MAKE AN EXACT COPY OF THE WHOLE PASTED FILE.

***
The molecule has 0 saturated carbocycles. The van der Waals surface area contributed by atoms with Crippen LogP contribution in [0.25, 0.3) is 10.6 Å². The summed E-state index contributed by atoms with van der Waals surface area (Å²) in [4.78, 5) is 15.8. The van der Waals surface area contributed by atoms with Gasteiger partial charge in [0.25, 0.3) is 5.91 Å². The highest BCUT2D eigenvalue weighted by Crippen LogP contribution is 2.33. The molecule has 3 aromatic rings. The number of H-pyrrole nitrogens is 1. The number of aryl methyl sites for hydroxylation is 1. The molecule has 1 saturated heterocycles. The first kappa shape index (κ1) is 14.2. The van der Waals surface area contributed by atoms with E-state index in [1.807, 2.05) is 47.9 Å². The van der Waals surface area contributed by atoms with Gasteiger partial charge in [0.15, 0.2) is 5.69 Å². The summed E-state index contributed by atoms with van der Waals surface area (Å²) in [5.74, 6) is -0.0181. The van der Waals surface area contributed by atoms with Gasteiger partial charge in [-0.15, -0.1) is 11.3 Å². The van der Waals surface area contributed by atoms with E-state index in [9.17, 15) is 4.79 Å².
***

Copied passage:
The molecule has 0 saturated carbocycles. The van der Waals surface area contributed by atoms with Crippen LogP contribution in [0.25, 0.3) is 10.6 Å². The summed E-state index contributed by atoms with van der Waals surface area (Å²) in [4.78, 5) is 15.8. The van der Waals surface area contributed by atoms with Gasteiger partial charge in [0.25, 0.3) is 5.91 Å². The highest BCUT2D eigenvalue weighted by Crippen LogP contribution is 2.33. The molecule has 3 aromatic rings. The number of H-pyrrole nitrogens is 1. The number of aryl methyl sites for hydroxylation is 1. The molecule has 1 saturated heterocycles. The first kappa shape index (κ1) is 14.2. The van der Waals surface area contributed by atoms with E-state index in [1.807, 2.05) is 47.9 Å². The van der Waals surface area contributed by atoms with Gasteiger partial charge in [0.15, 0.2) is 5.69 Å². The summed E-state index contributed by atoms with van der Waals surface area (Å²) in [5.74, 6) is -0.0181. The van der Waals surface area contributed by atoms with Gasteiger partial charge in [-0.15, -0.1) is 11.3 Å². The van der Waals surface area contributed by atoms with E-state index in [9.17, 15) is 4.79 Å².